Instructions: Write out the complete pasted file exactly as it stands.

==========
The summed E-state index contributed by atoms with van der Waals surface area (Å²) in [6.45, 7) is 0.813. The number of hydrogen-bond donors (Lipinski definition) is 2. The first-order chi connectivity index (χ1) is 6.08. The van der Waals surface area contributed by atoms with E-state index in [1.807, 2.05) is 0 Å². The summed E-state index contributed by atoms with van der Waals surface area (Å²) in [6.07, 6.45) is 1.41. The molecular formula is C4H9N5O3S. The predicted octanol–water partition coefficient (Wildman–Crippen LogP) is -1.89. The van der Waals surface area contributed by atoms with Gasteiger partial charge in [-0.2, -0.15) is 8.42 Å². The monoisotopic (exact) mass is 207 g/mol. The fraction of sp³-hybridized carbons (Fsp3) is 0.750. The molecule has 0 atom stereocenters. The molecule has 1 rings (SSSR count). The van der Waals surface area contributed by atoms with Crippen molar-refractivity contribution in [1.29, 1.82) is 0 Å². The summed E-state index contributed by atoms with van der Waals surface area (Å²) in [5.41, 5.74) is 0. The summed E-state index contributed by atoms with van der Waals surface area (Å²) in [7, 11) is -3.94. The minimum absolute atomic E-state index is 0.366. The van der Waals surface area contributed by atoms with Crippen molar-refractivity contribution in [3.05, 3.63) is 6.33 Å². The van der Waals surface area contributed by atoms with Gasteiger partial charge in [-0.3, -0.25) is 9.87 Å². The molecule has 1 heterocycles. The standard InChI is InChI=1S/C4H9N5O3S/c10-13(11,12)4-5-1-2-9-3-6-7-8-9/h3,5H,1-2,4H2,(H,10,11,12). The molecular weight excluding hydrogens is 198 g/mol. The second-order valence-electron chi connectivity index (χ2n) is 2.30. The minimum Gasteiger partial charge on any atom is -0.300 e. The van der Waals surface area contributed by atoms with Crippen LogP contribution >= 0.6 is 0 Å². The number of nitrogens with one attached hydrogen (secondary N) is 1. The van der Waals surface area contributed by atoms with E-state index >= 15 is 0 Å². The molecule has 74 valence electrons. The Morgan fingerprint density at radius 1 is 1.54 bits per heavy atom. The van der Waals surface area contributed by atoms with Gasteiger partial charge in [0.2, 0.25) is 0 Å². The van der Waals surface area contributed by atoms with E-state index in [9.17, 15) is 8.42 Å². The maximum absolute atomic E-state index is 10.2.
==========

The summed E-state index contributed by atoms with van der Waals surface area (Å²) in [6.45, 7) is 0.813. The number of hydrogen-bond donors (Lipinski definition) is 2. The first-order chi connectivity index (χ1) is 6.08. The van der Waals surface area contributed by atoms with E-state index in [1.807, 2.05) is 0 Å². The summed E-state index contributed by atoms with van der Waals surface area (Å²) in [6.07, 6.45) is 1.41. The molecular formula is C4H9N5O3S. The predicted octanol–water partition coefficient (Wildman–Crippen LogP) is -1.89. The van der Waals surface area contributed by atoms with Gasteiger partial charge in [-0.2, -0.15) is 8.42 Å². The monoisotopic (exact) mass is 207 g/mol. The fraction of sp³-hybridized carbons (Fsp3) is 0.750. The molecule has 0 atom stereocenters. The molecule has 1 rings (SSSR count). The van der Waals surface area contributed by atoms with Crippen molar-refractivity contribution in [1.29, 1.82) is 0 Å². The summed E-state index contributed by atoms with van der Waals surface area (Å²) in [5.41, 5.74) is 0. The summed E-state index contributed by atoms with van der Waals surface area (Å²) in [7, 11) is -3.94. The minimum absolute atomic E-state index is 0.366. The van der Waals surface area contributed by atoms with Crippen molar-refractivity contribution in [3.05, 3.63) is 6.33 Å². The van der Waals surface area contributed by atoms with Gasteiger partial charge in [-0.3, -0.25) is 9.87 Å². The molecule has 1 heterocycles. The standard InChI is InChI=1S/C4H9N5O3S/c10-13(11,12)4-5-1-2-9-3-6-7-8-9/h3,5H,1-2,4H2,(H,10,11,12). The molecular weight excluding hydrogens is 198 g/mol. The second-order valence-electron chi connectivity index (χ2n) is 2.30. The minimum Gasteiger partial charge on any atom is -0.300 e. The van der Waals surface area contributed by atoms with Crippen LogP contribution >= 0.6 is 0 Å². The number of nitrogens with one attached hydrogen (secondary N) is 1. The van der Waals surface area contributed by atoms with E-state index >= 15 is 0 Å². The molecule has 74 valence electrons. The Morgan fingerprint density at radius 1 is 1.54 bits per heavy atom. The van der Waals surface area contributed by atoms with Gasteiger partial charge in [0.2, 0.25) is 0 Å². The van der Waals surface area contributed by atoms with E-state index in [9.17, 15) is 8.42 Å². The maximum absolute atomic E-state index is 10.2.